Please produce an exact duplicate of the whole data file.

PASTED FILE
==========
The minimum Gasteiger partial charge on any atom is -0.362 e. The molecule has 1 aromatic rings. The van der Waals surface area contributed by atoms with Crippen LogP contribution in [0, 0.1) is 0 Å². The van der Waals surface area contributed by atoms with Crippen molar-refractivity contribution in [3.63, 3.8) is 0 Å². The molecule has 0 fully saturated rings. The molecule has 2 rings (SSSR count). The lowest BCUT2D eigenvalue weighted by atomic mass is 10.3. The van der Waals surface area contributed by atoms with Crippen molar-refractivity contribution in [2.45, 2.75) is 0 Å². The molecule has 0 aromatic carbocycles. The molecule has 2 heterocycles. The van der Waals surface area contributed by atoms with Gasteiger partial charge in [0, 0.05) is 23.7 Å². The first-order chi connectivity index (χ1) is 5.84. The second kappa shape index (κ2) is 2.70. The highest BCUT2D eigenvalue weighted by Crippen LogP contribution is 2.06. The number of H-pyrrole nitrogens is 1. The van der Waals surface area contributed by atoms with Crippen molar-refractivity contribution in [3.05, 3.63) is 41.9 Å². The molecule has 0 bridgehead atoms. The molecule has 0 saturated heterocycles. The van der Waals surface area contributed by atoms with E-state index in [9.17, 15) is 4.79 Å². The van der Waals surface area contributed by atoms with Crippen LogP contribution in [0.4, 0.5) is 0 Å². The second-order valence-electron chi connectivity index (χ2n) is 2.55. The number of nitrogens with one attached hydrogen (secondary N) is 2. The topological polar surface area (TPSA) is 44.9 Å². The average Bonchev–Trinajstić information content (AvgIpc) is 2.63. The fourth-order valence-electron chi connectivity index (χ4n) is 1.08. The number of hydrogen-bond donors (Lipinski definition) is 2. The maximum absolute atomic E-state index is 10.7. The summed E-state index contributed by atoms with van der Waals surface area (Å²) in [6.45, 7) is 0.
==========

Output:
The minimum Gasteiger partial charge on any atom is -0.362 e. The molecule has 1 aromatic rings. The van der Waals surface area contributed by atoms with Crippen LogP contribution in [0, 0.1) is 0 Å². The van der Waals surface area contributed by atoms with Crippen molar-refractivity contribution in [3.63, 3.8) is 0 Å². The molecule has 0 fully saturated rings. The molecule has 2 rings (SSSR count). The lowest BCUT2D eigenvalue weighted by atomic mass is 10.3. The van der Waals surface area contributed by atoms with Crippen molar-refractivity contribution in [2.45, 2.75) is 0 Å². The molecule has 0 aromatic carbocycles. The molecule has 2 heterocycles. The van der Waals surface area contributed by atoms with Gasteiger partial charge in [0, 0.05) is 23.7 Å². The first-order chi connectivity index (χ1) is 5.84. The second kappa shape index (κ2) is 2.70. The highest BCUT2D eigenvalue weighted by Crippen LogP contribution is 2.06. The number of H-pyrrole nitrogens is 1. The van der Waals surface area contributed by atoms with Crippen molar-refractivity contribution in [3.05, 3.63) is 41.9 Å². The molecule has 0 bridgehead atoms. The molecule has 0 saturated heterocycles. The van der Waals surface area contributed by atoms with E-state index in [9.17, 15) is 4.79 Å². The van der Waals surface area contributed by atoms with Crippen LogP contribution in [0.4, 0.5) is 0 Å². The second-order valence-electron chi connectivity index (χ2n) is 2.55. The number of nitrogens with one attached hydrogen (secondary N) is 2. The topological polar surface area (TPSA) is 44.9 Å². The average Bonchev–Trinajstić information content (AvgIpc) is 2.63. The fourth-order valence-electron chi connectivity index (χ4n) is 1.08. The number of hydrogen-bond donors (Lipinski definition) is 2. The maximum absolute atomic E-state index is 10.7. The summed E-state index contributed by atoms with van der Waals surface area (Å²) in [6.45, 7) is 0.